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United States Department of Agriculture

Agricultural Research Service

Research Project: THE ADVANCEMENT OF SPECTROSCOPIC SENSORS/CHEMOMETRIC ANALYSIS/BIOBASED PRODUCTS FOR QUALITY ASSESSMENT OF FIBER, GRAIN, AND FOOD COMMODITIES

Location: Quality and Safety Assessment Research Unit

Title: Effect of cold storage and cooking preparation methods on Warner-Bratzler shear force values and cook yield of chicken breast fillets

Authors
item Zhuang, Hong
item Liaw, I - UNIV. OF GEORGIA
item Savage, Elizabeth

Submitted to: National Meeting of Institute of Food Technologists/Food Expo
Publication Type: Abstract Only
Publication Acceptance Date: March 5, 2007
Publication Date: July 26, 2007
Citation: Zhuang, H., Liaw, I., Savage, E.M. 2007. Effect of cold storage and cooking preparation methods on Warner-Bratzler shear force values and cook yield of chicken breast fillets. National Meeting of Institute of Food Technologists/Food Expo.

Technical Abstract: Warner-Bratzler (WB) shear force and cook yield are widely used indications of chicken breast meat quality. Experimental design and work load commonly necessitate storage of chicken breast fillets in a refrigerator or freezer before parameters can be measured. The objective of this study was to investigate the effect of cold or frozen storage and/or thawing methods on WB shear force values and cook yield of chicken fillets. Broiler Pectoralis major were deboned early postmortem (2-h) and stored in either a refrigerator (4 degrees C) or freezer (-20 degrees C) for 7 days before cooking. Thawing methods included cooking directly from the frozen stage or cooking after thawing 24 hours in a refrigerator. Samples, in individual cooking bags, were cooked in a Henny Penny MCS-6 combi oven. Cook yield was determined using 100 x cooked weight divided by raw weight, and WB shear force was measured using a TA-XTPlus Texture Analyzer and a TA-7 WB shear type blade. Our results showed that storage at refrigeration and frozen temperature for 7 days resulted in decreased WB shear force values of cooked chicken fillets. Compared to the 0-d control, the 7-d refrigerated storage resulted in average 20% shear force loss, the 7-d frozen storage and cooking from frozen stage directly resulted in average 35% shear force loss, and the 7-d frozen storage and cooking after thaw resulted in average about 50% shear force loss. The storage effect on cook yield also varied with the storage temperature and thawing methods. Our results indicate that cold or frozen storage for 7 days and frozen storage followed by thawing could affect the WB shear force values and cook yield of cooked chicken breast fillets deboned at the early postmortem stage.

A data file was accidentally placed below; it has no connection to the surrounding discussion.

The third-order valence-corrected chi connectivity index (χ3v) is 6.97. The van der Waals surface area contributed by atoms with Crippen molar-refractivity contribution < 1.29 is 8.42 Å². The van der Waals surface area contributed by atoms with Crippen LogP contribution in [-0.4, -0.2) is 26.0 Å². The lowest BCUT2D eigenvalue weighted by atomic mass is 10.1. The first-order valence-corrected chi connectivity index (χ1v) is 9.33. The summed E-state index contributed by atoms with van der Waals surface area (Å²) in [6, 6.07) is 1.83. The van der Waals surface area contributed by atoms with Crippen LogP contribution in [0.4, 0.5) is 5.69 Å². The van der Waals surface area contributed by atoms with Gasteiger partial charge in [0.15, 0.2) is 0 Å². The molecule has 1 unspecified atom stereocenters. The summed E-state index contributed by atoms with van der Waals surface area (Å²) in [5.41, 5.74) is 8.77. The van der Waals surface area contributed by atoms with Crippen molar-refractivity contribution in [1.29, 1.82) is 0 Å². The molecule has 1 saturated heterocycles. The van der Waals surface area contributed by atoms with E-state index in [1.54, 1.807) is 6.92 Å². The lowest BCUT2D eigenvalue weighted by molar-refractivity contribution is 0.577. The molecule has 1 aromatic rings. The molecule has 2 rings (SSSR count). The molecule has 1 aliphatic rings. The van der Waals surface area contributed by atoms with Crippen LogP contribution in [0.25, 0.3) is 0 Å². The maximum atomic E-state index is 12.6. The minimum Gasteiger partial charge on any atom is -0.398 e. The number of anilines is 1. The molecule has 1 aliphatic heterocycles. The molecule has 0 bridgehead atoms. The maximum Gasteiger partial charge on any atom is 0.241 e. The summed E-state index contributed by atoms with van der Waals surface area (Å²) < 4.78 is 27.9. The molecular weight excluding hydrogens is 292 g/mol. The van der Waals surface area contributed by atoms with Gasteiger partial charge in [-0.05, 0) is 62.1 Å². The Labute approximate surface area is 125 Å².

Last Modified: 7/22/2014
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